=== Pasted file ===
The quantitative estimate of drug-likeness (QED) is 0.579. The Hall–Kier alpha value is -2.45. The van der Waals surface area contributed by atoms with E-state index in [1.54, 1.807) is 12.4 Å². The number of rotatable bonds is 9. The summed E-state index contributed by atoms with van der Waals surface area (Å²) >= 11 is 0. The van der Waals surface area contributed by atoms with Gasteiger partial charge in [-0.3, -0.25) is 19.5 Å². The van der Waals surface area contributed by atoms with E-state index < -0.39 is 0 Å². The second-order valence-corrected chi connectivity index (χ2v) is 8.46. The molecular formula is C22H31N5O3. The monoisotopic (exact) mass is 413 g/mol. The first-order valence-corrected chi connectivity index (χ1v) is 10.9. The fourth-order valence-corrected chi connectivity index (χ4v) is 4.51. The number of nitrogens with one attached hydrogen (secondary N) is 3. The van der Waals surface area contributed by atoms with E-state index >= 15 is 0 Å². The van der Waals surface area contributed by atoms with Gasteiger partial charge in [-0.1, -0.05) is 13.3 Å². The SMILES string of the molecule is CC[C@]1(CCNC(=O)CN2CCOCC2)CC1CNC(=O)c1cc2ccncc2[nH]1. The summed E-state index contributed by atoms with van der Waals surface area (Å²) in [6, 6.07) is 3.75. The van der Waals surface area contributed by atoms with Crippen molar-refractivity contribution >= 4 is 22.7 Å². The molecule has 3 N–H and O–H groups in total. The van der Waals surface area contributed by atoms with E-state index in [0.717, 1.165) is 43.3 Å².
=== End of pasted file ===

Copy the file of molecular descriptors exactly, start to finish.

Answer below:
The quantitative estimate of drug-likeness (QED) is 0.579. The Hall–Kier alpha value is -2.45. The van der Waals surface area contributed by atoms with E-state index in [1.54, 1.807) is 12.4 Å². The number of rotatable bonds is 9. The summed E-state index contributed by atoms with van der Waals surface area (Å²) >= 11 is 0. The van der Waals surface area contributed by atoms with Gasteiger partial charge in [-0.3, -0.25) is 19.5 Å². The van der Waals surface area contributed by atoms with E-state index < -0.39 is 0 Å². The second-order valence-corrected chi connectivity index (χ2v) is 8.46. The molecular formula is C22H31N5O3. The monoisotopic (exact) mass is 413 g/mol. The first-order valence-corrected chi connectivity index (χ1v) is 10.9. The fourth-order valence-corrected chi connectivity index (χ4v) is 4.51. The number of nitrogens with one attached hydrogen (secondary N) is 3. The van der Waals surface area contributed by atoms with E-state index >= 15 is 0 Å². The van der Waals surface area contributed by atoms with Gasteiger partial charge in [-0.1, -0.05) is 13.3 Å². The SMILES string of the molecule is CC[C@]1(CCNC(=O)CN2CCOCC2)CC1CNC(=O)c1cc2ccncc2[nH]1. The summed E-state index contributed by atoms with van der Waals surface area (Å²) in [6, 6.07) is 3.75. The van der Waals surface area contributed by atoms with Crippen molar-refractivity contribution >= 4 is 22.7 Å². The molecule has 3 N–H and O–H groups in total. The van der Waals surface area contributed by atoms with E-state index in [0.717, 1.165) is 43.3 Å².